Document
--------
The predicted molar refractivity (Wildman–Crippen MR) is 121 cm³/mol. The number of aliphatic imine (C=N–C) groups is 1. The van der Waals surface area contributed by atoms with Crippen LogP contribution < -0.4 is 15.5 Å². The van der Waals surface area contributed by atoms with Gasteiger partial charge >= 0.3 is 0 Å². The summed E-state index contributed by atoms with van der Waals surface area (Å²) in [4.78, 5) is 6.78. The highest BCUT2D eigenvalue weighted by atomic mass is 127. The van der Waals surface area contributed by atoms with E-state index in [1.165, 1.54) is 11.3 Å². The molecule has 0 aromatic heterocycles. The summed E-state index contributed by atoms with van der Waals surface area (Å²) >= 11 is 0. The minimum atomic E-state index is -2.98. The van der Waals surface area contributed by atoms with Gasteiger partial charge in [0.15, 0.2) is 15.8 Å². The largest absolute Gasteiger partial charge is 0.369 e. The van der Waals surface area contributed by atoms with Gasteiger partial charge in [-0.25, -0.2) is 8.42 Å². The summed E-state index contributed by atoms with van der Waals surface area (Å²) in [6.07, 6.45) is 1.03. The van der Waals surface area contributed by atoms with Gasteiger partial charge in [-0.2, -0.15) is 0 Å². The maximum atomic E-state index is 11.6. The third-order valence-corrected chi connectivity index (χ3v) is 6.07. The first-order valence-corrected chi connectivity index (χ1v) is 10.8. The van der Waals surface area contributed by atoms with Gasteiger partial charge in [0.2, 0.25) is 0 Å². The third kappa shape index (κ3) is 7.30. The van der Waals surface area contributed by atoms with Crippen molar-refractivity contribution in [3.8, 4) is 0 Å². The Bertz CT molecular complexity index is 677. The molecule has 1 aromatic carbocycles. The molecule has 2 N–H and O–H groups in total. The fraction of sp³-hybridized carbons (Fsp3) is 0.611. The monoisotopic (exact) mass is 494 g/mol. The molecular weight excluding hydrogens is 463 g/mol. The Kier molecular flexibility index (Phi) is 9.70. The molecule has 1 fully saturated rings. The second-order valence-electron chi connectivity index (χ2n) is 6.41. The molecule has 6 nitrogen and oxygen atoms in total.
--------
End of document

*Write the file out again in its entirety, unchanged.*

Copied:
The predicted molar refractivity (Wildman–Crippen MR) is 121 cm³/mol. The number of aliphatic imine (C=N–C) groups is 1. The van der Waals surface area contributed by atoms with Crippen LogP contribution < -0.4 is 15.5 Å². The van der Waals surface area contributed by atoms with Gasteiger partial charge >= 0.3 is 0 Å². The summed E-state index contributed by atoms with van der Waals surface area (Å²) in [4.78, 5) is 6.78. The highest BCUT2D eigenvalue weighted by atomic mass is 127. The van der Waals surface area contributed by atoms with E-state index in [1.165, 1.54) is 11.3 Å². The molecule has 0 aromatic heterocycles. The summed E-state index contributed by atoms with van der Waals surface area (Å²) >= 11 is 0. The minimum atomic E-state index is -2.98. The van der Waals surface area contributed by atoms with Gasteiger partial charge in [0.15, 0.2) is 15.8 Å². The largest absolute Gasteiger partial charge is 0.369 e. The van der Waals surface area contributed by atoms with Gasteiger partial charge in [-0.25, -0.2) is 8.42 Å². The summed E-state index contributed by atoms with van der Waals surface area (Å²) in [6.07, 6.45) is 1.03. The van der Waals surface area contributed by atoms with Gasteiger partial charge in [-0.2, -0.15) is 0 Å². The maximum atomic E-state index is 11.6. The third-order valence-corrected chi connectivity index (χ3v) is 6.07. The first-order valence-corrected chi connectivity index (χ1v) is 10.8. The van der Waals surface area contributed by atoms with Gasteiger partial charge in [0.2, 0.25) is 0 Å². The third kappa shape index (κ3) is 7.30. The van der Waals surface area contributed by atoms with Crippen molar-refractivity contribution in [3.8, 4) is 0 Å². The Bertz CT molecular complexity index is 677. The molecule has 1 aromatic carbocycles. The molecule has 2 N–H and O–H groups in total. The fraction of sp³-hybridized carbons (Fsp3) is 0.611. The monoisotopic (exact) mass is 494 g/mol. The molecular weight excluding hydrogens is 463 g/mol. The Kier molecular flexibility index (Phi) is 9.70. The molecule has 1 fully saturated rings. The second-order valence-electron chi connectivity index (χ2n) is 6.41. The molecule has 6 nitrogen and oxygen atoms in total.